Sure a few buyers might upgrade to premium services. A few sellers might try to compete with premium services as the free service, but all things being equal offering a 24hour tracked service and competing with another seller offering “standard parcels untracked and you’ll be lucky to receive your parcel by the middle of next week” will result in a price differential.

    If you want to compete you’ll start offering really poor delivery options to save money and price match competitors. Before a £10 product with £8 delivery stood out compared to an identical £10 product with £3.50 delivery – buyers could instantly understand the price difference. Now you have an £18 product compared to an identical £13.50 product with no easy way to tell you’ll get one tomorrow and one towards the end of next week.

    There is no way to call out a premium delivery service in search results so all things being equal the buyer will naturally tend to chose the cheaper product which will be the crap service and in a never ending cycle eBay will them promote those products with the worst (cheapest) delivery options higher and higher in search results due to recent sales.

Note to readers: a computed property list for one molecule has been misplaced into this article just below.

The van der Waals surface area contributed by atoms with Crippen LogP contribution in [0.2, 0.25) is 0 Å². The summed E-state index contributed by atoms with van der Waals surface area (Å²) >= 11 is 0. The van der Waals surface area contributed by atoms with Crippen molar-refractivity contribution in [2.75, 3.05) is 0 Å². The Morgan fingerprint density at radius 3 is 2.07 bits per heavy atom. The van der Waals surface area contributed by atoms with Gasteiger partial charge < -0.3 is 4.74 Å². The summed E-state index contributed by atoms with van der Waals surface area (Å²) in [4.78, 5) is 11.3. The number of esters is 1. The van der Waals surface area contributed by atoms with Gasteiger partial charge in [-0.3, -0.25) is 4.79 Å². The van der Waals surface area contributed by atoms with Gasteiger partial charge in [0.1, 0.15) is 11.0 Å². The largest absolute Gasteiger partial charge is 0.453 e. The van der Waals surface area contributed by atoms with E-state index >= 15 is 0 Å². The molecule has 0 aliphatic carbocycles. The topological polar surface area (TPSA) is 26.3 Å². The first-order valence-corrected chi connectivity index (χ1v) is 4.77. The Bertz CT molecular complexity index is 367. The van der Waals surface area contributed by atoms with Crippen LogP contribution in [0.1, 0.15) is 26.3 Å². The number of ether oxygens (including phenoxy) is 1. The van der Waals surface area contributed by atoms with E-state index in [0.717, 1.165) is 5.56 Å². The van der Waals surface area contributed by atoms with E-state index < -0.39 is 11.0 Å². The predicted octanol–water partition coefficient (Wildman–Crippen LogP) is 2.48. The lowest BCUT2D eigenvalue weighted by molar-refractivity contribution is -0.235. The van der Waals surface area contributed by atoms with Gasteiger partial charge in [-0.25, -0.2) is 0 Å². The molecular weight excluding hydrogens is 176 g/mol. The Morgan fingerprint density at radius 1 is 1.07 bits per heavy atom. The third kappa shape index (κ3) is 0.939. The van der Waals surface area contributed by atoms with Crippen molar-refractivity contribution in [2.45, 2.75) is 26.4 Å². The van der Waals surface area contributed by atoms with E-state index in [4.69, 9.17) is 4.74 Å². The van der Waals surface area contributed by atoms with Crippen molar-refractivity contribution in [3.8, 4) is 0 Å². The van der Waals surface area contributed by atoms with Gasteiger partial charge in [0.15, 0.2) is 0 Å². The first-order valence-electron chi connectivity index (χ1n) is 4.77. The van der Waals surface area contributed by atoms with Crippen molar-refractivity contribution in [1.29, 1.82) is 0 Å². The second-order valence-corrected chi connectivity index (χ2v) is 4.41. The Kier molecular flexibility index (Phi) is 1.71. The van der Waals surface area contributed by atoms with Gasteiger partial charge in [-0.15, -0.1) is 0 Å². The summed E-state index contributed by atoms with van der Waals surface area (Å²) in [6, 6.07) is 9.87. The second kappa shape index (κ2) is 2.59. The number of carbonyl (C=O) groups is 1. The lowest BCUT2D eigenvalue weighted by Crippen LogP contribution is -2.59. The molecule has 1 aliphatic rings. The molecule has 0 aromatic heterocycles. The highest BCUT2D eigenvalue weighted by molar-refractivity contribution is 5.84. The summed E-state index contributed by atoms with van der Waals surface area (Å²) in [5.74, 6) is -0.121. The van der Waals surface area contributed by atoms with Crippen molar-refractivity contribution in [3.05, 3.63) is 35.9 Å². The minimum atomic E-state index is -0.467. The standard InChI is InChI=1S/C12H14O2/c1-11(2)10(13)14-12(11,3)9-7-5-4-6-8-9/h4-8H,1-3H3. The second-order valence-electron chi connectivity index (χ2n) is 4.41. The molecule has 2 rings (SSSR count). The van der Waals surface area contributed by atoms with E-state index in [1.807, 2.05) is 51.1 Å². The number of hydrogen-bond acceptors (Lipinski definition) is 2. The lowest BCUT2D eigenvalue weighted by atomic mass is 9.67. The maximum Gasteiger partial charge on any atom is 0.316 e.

If eBay aren’t careful they’ll find that with free post they’ve built a mechanism designed to drag the entire marketplace down to the crappiest service levels possible and that ain’t gonna attract new buyers or keep existing buyers happy.

    “First is worst” is a really poor strategy. If eBay would allow a premium charged option to be presented first with the worst option being free but buyers had to manually select the a crap service it would in my opinion be much better

  22. #21 My free postage items are sent 1st Class and this is shown on the listing (thank god for Royal Mail).

  23. Jimbo – add on an the extra Signed for label and you start to see why premium services bring significantly more cost. Or send 2nd class and save some pennies. You’re picked a midrange service suitable for light items. The price differences are much worse for large or heavy (over 5kg) items.